Combat has been significantly improved; it feels fluid, responsive and visceral. Rockstar has taken cues from other games in their catalogue such as Red Dead Redemption and Max Payne 3, and rolled them into GTA 5. Thankfully they did, because GTA 5 is that much better because of it. Gunplay is much more fun than it had been in previous entries in the series, and gone are the frustrations gamers may have experienced with GTA 4′s gunplay.
The characters and story of GTA 5 are sublime. The three interlocking protagonists are all unique and have their own agenda’s, and you will find yourself playing out the roles of each of them, even between missions. Trevor is definitely the standout character of the three. His schizophrenic-like manner will often catch you unawares, and you will find yourself constantly unsure where you stand with him. Michael might be the family man, and Franklin the more traditional rising through the ranks character of past GTA’s, but its Trevor who represents how the vast majority of people play Grand Theft Auto games. The character of Trevor is a genius move by Rockstar to put up a mirror of sorts that reflects back the despicable acts we all have committed in GTA’s history.
There are some small issues with the main story, namely the interactions between Michael and Trevor in certain cut scenes. Are they friends, or are they not? In some of the cut scenes it’s possible to see them bicker, threaten each other and then reminisce about old times in the space of three minutes. This leads to you never being entirely sure how the dynamic between them works. This could be due to Trevor and his erratic behavior and emotions, but it only happens a few times and doesn’t distract from the enjoyment of the main story, which you will surely appreciate.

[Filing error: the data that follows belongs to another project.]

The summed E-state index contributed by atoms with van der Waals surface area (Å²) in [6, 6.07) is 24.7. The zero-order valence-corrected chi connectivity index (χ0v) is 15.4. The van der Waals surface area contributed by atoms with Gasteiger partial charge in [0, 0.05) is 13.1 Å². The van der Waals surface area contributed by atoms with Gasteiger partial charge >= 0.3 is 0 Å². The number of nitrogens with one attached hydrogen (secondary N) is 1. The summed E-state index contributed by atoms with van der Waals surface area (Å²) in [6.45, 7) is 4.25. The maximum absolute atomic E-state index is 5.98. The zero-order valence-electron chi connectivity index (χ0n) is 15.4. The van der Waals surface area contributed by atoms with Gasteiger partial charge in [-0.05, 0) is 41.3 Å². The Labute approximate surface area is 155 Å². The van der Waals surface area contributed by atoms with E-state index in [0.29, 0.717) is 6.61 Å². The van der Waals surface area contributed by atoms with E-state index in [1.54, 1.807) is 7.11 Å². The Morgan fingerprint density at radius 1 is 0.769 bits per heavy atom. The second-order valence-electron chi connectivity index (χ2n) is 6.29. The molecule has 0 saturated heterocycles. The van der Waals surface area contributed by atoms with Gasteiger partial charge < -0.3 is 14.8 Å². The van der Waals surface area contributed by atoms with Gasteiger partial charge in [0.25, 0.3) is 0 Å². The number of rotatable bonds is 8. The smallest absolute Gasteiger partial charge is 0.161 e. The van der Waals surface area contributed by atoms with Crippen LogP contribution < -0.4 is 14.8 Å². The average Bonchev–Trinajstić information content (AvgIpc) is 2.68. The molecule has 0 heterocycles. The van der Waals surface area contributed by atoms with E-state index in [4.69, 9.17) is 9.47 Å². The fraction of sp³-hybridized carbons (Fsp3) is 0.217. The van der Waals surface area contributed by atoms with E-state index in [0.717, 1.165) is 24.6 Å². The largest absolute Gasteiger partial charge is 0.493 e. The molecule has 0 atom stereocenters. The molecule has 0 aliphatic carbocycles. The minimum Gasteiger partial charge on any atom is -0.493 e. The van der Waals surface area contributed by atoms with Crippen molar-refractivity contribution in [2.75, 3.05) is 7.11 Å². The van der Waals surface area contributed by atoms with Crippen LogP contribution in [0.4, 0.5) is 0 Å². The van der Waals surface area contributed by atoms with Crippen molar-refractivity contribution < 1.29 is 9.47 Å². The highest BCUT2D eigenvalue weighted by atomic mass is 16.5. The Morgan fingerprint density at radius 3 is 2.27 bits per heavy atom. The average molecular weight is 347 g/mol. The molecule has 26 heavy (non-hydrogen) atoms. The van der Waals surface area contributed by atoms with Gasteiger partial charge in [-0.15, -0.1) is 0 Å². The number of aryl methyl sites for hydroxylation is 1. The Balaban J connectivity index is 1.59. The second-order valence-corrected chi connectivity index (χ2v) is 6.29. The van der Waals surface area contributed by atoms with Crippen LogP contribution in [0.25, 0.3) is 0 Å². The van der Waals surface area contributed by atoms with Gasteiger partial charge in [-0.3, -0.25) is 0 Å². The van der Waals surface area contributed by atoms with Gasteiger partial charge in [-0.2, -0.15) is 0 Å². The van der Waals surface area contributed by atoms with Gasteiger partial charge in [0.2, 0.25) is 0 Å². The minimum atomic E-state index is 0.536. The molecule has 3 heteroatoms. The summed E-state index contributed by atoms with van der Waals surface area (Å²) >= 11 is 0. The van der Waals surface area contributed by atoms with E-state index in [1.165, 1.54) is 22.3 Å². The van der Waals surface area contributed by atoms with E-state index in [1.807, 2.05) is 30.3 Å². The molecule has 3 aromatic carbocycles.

GTA 5 is packed full of activities in its vast and detailed world; there always seems to be something to do, and each has been carefully constructed to ensure maximum enjoyment and fun. Golfing, tennis, triathlons and races are just a few of the activities available, and all of them will help build the stats of your selected character. You can spend so much time in Los Santos and Blaine County just wasting that day away enjoying the meticulous world that Rockstar has created. If physical activity isn’t your thing you can even surf the hundreds of amusing pages of the game’s own internet, or maybe hike to the top of Mt. Chiliad. If you get bored of those activities you can always cause some mayhem to see how long you can last with a five star wanted level.
GTA 5 is a game that really must be played to be appreciated. Rockstar has produced possibly the best game of this console generation that is sure to have people talking about it for months, if not years, and this is without the multiplayer element in place, which is to be made available on October 1st. It’s a game that ooze’s class and high production value, and for many gamers GTA 5 will be the perfect swan song of this current generation of consoles.
The reviewer purchased their own copy of this game for the PS3 for review purposes.
EntBuddha “Making you a better geek, one post at a time!”